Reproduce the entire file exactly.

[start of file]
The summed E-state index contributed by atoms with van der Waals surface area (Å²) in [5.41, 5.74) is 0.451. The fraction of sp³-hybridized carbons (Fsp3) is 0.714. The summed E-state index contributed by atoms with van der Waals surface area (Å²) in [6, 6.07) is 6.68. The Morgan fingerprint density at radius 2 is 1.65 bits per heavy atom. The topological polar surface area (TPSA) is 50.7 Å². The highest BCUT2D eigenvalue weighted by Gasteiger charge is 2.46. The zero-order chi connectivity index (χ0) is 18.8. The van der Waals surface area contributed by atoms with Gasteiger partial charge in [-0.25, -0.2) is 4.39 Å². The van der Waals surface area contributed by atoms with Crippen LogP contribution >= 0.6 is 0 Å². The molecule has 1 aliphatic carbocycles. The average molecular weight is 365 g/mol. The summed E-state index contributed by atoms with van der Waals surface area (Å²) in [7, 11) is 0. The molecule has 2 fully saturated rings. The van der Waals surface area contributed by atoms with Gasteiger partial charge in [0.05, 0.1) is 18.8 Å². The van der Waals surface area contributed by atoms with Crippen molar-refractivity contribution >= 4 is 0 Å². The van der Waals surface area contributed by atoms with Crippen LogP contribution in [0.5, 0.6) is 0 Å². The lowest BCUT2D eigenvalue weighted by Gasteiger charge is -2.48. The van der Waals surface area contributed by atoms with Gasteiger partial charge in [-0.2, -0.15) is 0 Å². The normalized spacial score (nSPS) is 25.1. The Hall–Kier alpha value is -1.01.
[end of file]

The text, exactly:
The summed E-state index contributed by atoms with van der Waals surface area (Å²) in [5.41, 5.74) is 0.451. The fraction of sp³-hybridized carbons (Fsp3) is 0.714. The summed E-state index contributed by atoms with van der Waals surface area (Å²) in [6, 6.07) is 6.68. The Morgan fingerprint density at radius 2 is 1.65 bits per heavy atom. The topological polar surface area (TPSA) is 50.7 Å². The highest BCUT2D eigenvalue weighted by Gasteiger charge is 2.46. The zero-order chi connectivity index (χ0) is 18.8. The van der Waals surface area contributed by atoms with Gasteiger partial charge in [-0.25, -0.2) is 4.39 Å². The van der Waals surface area contributed by atoms with Crippen LogP contribution >= 0.6 is 0 Å². The molecule has 1 aliphatic carbocycles. The average molecular weight is 365 g/mol. The summed E-state index contributed by atoms with van der Waals surface area (Å²) in [7, 11) is 0. The molecule has 2 fully saturated rings. The van der Waals surface area contributed by atoms with Gasteiger partial charge in [0.05, 0.1) is 18.8 Å². The van der Waals surface area contributed by atoms with Crippen molar-refractivity contribution >= 4 is 0 Å². The van der Waals surface area contributed by atoms with Crippen LogP contribution in [0.5, 0.6) is 0 Å². The lowest BCUT2D eigenvalue weighted by Gasteiger charge is -2.48. The van der Waals surface area contributed by atoms with Gasteiger partial charge in [-0.2, -0.15) is 0 Å². The normalized spacial score (nSPS) is 25.1. The Hall–Kier alpha value is -1.01.